Copernicus Is Canceled
From the time of the publication of the Sidereus Nuncius in 1610, Galileo Galilei had been an apologist for the main tenets of Copernican astronomy. Indeed, Galileo’s interpretation of Copernicus’ treatise as a valid explanation of the universe, as opposed to its having a supposedly hypothetical nature, must have compelled the Church authorities to produce a strong defense of the traditional cosmology embedded in the Holy Scriptures. In fact, the Church officially prohibited the De Revolutionibus few decades after its publication. Published in 1616, Decree XIV was a strong indictment against the Pythagorean doctrine of the universe, that is, heliocentrism, as it was manifested in three works: Copernicus’ De Revolutionibus, Diego de Zuñiga’s In Job commentaria, and Paolo Antonio Foscarini’s Lettera sopra l’opinione de’Pitagorici, e del Copernico della mobilità della terra e stabilità del sole, e del nuovo Pittagorico sistema del mondo. Specifically, the Holy Congregation decreed that the books by Copernicus and Zuñiga be prohibited until corrected, while the letter by Foscarini should be completely prohibited and condemned. The ten corrections to be implemented by the owners of the first or second editions of the De Revolutionibus were described in Decree XXI, which was issued in 1620. Broadly speaking, these emendations were designed to make the text sound both ambiguous and hypothetical.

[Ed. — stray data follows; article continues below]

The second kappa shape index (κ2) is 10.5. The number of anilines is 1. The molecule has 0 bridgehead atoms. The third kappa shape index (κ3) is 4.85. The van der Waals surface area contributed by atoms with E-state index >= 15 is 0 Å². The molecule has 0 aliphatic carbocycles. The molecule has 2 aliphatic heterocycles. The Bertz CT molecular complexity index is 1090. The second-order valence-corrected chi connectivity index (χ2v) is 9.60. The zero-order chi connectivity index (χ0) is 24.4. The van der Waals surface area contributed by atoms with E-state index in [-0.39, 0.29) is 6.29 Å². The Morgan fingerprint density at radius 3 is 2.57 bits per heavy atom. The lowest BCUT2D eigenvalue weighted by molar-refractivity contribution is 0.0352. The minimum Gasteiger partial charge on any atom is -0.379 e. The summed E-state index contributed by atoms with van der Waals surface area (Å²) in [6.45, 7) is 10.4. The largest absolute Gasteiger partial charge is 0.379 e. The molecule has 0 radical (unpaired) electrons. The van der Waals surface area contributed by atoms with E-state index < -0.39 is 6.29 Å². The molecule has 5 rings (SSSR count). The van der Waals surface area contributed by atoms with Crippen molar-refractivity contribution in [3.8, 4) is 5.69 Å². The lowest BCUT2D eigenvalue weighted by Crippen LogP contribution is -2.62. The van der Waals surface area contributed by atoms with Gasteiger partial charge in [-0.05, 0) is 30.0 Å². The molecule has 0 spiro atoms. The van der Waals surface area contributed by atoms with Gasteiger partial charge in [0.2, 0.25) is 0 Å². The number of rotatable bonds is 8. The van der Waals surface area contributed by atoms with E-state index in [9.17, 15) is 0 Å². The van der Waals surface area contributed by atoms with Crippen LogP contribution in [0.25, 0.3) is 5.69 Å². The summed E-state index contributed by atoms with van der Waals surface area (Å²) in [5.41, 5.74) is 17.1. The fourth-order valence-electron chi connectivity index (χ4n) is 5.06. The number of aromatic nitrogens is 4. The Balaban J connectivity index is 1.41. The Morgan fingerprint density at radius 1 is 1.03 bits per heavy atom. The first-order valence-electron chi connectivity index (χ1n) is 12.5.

On the title page of this copy of the second edition of De Revolutionibus we can see that the names of two astronomers included in the Index, Georg Joachim Rheticus and Johann Schöner, have been half-erased by being partially pasted over. A vestige of early ownership is suggested by an inscription on the top left corner: 1597 Mag, possibly followed by a price, “3.26.”